Two researchers from Virginia Commonwealth University focused on youth violence prevention have received a grant of $6 million from the Centers for Disease Control and Prevention (CDC). The five-year grant will allow them to co-lead a project focused on community-led strategies to address several prevalent issues in Richmond. These include:
- Promoting healthy communities
- Providing positive youth development opportunities
- And also preventing and decreasing youth violence
GrantWatch has a category on its site specifically for justice/juvenile justice grants, as well as one solely for youth grants. In these categories, organizations can find similar grants available. For example, there are grants to U.S. and territories nonprofit organizations, for-profits, government agencies, IHEs, and tribes for research projects that address ethnic and racial inequities within the justice system.
The two researchers that received the grant are Terri Sullivan and Nicholas Thomson. Sullivan is the associate director of research at the VCU Clark-Hill Institute for Positive Youth Development. While, Nicholas Thomson is the director of research at VCU Health’s Injury Violence Prevention Program.
“Our role in reducing youth violence relies on the partnership of our community in the Richmond region, and I am grateful to our community for entrusting us to do this critical work,” said Peter Buckley, M.D., dean of the VCU School of Medicine. “We recognize the importance this work could have beyond our community. The public health impacts of our faculty’s work have the potential to be felt far and wide as they develop a model for interventions that work to reach youth in other communities as well.”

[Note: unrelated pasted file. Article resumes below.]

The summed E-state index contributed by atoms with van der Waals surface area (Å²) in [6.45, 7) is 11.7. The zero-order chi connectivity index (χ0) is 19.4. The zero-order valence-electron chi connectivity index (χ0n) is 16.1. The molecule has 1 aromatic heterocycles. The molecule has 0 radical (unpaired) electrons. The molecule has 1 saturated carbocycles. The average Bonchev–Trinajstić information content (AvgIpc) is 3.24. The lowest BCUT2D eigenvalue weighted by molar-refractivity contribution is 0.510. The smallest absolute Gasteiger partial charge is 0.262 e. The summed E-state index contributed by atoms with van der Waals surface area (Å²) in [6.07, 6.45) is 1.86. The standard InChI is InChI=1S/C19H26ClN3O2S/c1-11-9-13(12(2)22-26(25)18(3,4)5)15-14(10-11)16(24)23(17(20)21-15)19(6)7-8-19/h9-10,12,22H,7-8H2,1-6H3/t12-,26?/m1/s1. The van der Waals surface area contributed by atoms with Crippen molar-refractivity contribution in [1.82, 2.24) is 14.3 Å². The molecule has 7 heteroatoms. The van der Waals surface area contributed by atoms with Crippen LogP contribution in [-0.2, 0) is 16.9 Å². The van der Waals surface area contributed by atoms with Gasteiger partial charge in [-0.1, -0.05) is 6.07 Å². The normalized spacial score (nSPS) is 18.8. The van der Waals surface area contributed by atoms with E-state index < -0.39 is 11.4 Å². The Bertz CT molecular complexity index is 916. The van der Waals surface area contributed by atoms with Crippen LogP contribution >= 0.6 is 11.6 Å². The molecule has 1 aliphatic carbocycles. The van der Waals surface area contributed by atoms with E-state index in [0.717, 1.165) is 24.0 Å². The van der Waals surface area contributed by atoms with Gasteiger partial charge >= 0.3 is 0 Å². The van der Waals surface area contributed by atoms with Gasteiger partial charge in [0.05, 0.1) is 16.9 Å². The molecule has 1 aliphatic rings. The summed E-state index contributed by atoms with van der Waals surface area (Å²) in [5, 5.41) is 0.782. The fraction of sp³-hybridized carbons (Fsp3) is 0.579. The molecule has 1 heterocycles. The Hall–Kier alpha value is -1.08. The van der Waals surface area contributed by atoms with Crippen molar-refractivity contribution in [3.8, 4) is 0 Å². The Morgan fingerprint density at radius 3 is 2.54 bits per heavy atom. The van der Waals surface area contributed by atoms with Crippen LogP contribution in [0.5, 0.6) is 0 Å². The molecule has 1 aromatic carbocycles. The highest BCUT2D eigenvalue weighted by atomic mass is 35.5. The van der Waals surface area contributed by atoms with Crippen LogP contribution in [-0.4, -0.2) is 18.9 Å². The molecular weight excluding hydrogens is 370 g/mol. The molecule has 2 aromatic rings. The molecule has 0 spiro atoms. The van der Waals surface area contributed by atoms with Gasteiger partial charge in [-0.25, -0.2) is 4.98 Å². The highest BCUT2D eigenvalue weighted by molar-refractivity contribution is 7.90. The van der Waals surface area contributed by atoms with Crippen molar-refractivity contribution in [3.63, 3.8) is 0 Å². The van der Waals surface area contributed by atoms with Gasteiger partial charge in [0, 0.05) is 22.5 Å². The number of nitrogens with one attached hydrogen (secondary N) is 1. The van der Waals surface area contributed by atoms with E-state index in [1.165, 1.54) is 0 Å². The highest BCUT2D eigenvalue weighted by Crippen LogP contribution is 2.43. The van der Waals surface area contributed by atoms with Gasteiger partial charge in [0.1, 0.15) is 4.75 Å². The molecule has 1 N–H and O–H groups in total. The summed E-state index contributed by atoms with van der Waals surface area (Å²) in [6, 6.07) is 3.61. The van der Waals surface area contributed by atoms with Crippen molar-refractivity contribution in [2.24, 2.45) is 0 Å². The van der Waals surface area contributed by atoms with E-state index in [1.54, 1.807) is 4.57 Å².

Youth Violence in Richmond
The problem of youth violence in Richmond, Virginia, has long been a topic of concern. According to the CDC, in 2014, the youth homicide rate in Richmond
was nearly five times the national average. And In 2015, the poverty rate for youth was more than two times the state average. Since then, these numbers have stayed high in comparison with other areas.
“There can be no higher priority in this city than the safety and security of our children,” said Richmond Mayor Levar Stoney. “That’s why we’re deeply gratified that VCU has received the CDC Youth Violence Prevention grant and are committed to working with the VCU Healthy Communities for Youth project.
The grant will go toward engaging community members to come together to create strategies that help reduce inequities. Specifically, VCU will partner with Richmond Public Schools, the Richmond Redevelopment and Housing Authority and the mayor’s office. As part of this partnership, VCU will track risk factors by looking at data from schools, police, and emergency rooms.
GrantWatch has similar grants available to U.S. nonprofits, agencies, and educational institutions for conflict resolution training and education for youth. Funding is to support programs for youth between the ages of 13 to 18.
Overall, curbing violence, encouraging community relations, and opening opportunities for youth are all important initiatives and need funding to continue.
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